A First Time Pasta Experience

Several months ago I clipped a recipe for Semolina Lasagna with Spicy Amatriciana out of my Cooking Light magazine.  It was not just a stand alone recipe, but included a lot of instructions for how to make home made pasta.  All these years of cooking and this is something I’ve never made.  I don’t know why, but I just have never tried it.  I was intrigued by the directions, and finally gave it a try this past weekend. While it looked like a long list of ingredients and instructions, I found that I already had all the necessary items. For some reason, I had bought semolina flour for a bread recipe I had tried awhile ago, and thought I should find some way to use it besides the bread, which must not have been a hit as I don’t recall ever making it again.

So I mixed up the flour(s), eggs, water and oil.  The recipe said to use a food processor, but since I don’t have one I mixed it up with my KitchenAid mixer, using the dough hook.   There didn’t seem to be enough dough though so I finally took it out and hand kneaded it for awhile.  While letting the dough sit for the 20 minutes called for in the recipe, I made the sauce.  It had a lot of sliced onions and tomatoes with a little bacon and garlic and olive oil.  It went together quickly and continued to simmer as I rolled out the individual lasagna sheets.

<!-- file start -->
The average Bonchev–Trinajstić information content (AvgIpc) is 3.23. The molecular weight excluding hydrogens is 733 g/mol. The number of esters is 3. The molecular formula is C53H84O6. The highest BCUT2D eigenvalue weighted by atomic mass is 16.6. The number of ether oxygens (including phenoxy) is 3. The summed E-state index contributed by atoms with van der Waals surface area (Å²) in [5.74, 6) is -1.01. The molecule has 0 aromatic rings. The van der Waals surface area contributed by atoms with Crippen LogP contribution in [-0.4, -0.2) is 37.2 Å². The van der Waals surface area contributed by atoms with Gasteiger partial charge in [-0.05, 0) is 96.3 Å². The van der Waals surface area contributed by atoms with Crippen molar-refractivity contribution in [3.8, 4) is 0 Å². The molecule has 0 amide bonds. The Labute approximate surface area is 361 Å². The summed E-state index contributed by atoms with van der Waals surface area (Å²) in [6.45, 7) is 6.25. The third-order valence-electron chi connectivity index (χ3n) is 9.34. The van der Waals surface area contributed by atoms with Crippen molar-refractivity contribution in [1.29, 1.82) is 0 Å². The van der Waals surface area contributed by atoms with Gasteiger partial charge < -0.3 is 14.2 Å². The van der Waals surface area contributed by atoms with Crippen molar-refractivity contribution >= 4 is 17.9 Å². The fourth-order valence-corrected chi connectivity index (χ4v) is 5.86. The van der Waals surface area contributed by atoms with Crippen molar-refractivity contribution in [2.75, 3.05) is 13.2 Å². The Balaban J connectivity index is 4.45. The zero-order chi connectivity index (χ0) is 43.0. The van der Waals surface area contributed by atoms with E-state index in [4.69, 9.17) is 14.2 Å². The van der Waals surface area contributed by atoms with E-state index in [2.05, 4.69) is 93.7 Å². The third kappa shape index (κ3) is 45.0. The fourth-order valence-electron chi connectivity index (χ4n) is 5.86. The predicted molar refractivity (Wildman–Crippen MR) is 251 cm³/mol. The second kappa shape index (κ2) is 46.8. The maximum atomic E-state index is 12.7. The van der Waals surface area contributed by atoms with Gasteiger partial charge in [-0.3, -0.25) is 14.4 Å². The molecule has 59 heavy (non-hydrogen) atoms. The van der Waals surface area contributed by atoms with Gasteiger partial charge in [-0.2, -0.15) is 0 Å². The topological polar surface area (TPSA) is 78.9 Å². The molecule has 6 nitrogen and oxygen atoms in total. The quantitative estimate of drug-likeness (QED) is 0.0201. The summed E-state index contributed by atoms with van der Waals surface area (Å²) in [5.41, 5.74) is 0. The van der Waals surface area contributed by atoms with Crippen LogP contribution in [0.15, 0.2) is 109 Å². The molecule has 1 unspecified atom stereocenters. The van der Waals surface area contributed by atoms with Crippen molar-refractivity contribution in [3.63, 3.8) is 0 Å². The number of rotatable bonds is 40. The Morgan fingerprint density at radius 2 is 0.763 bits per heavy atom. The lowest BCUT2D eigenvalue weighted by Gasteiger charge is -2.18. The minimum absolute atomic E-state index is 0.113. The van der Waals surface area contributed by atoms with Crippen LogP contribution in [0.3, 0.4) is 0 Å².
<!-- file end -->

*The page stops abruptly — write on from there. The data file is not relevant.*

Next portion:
a rolled out piece of lasagna

a rolled out piece of lasagna

I found I really liked rolling out the dough.  It handled very well and was easy to roll out into a thin long rectangle.  Perhaps it also provided some kind of outlet for all the irritation and frustration I was feeling about the upcoming election and the economy (and countless other things, I am sure). Nothing like taking a rolling pin in hand and swinging it around the kitchen and transforming blobs of dough into pasta to provide a calming influence on my mood. Others might use yoga of meditation. I’ll settle for a rolling pin and flour any day.

After rolling out the six lasagna sheets, they were boiled for a few minutes each, then assembled. To me, this is an interesting recipe as the lasagna is made into individual servings, taking a long piece of the pasta, adding some sauce, then folding the pasta over, adding more sauce, over and over.

assembling the lasagna

assembling the lasagna

It’s not like other lasagna I’ve had, as it didn’t have very much cheese.  I supposed that’s why the recipe was in Cooking Light!   I didn’t have individual baking dishes so I used oven safe bowls and small casseroles.  It worked OK, but wasn’t as pretty as the picture in the magazine article.  Still, it looked fine and tasted very good.  Since I made six servings, I put part away in the refrigerator for later use (after assembling but before baking).  It tasted even better today when I heated it up.  All in all, a fun cooking experiment.  Even better, a big nudge to make more home made pasta and start experimenting. It sounds like the old refrain of “what took me so long to try this?”  I’ll be trying other kinds soon as we head into fall and cooler weather.  Suggestions welcome.

a single serving, ready to eat

a single serving, ready to eat

Spinach quiche (or real friends share recipes)